ITV is moving the News at Ten in order to dabble in a US-style entertainment chatathon with The Nightly Show, beginning with temporary host and safe-pair-of-hands David Walliams. Meanwhile RTÉ has opted for the jam-stained paws of feckless Tommy Tiernan, returning with his eponymous “chat show with a difference”. The “difference” is that Tiernan will be totally unbriefed, which sounds to me like they’re making a virtue out of recent cutbacks.
My own chat show (I’ve just devised it) will involve me interviewing confectioners on a train. I call it the Chat-and-Nougat Choochoo (note for the editor: on the website do you think you could put audio of a drum-roll here?).
The most interesting new superhero-related show in 2017 is Powerless, which is about an insurance firm that specialises in super-heroic collateral damage. I find this appealing because “powerless” is how I feel amid the onslaught of superhero programmes. I used to like superheroes. Now I wonder why an adult man needs to filter the world’s problems through the prism of fantastical characters created for children in post-war America? Something about US cultural hegemony and late capitalism, no doubt.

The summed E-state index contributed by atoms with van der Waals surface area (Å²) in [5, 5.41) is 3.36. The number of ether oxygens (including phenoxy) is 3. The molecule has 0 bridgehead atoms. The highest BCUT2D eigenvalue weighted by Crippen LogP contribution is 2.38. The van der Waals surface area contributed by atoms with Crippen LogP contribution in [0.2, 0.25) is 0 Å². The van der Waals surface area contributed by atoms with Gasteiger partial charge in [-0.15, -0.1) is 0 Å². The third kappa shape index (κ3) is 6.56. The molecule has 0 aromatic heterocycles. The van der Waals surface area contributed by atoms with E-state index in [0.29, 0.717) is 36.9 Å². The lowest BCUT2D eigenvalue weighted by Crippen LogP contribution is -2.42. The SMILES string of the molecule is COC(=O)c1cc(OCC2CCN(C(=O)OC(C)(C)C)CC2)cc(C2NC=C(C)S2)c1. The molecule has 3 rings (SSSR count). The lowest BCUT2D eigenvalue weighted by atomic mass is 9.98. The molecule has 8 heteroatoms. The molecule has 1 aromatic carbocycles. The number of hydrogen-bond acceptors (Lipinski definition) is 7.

Netflix’s superhero stories, in particular, have ambitiously subversive subtexts. Do you want a show about racism? For that there’s Luke Cage (ultimately disappointing). Misogyny? For that there’s Jessica Jones (brilliant). Urban renewal and leather fetishism? For that there’s Daredevil (ridiculous).
In 2017, we will deal with whatever social ills Iron Fist grapples with (probably the problems of having an iron fist and maybe, I don’t know, litter?). And then this quartet of social justice warriors will band together as The Defenders in order to fight Galactus or hate speech or low self-esteem. And I will watch it, safe in the knowledge that my generation never has to fight in a war or catch our own food.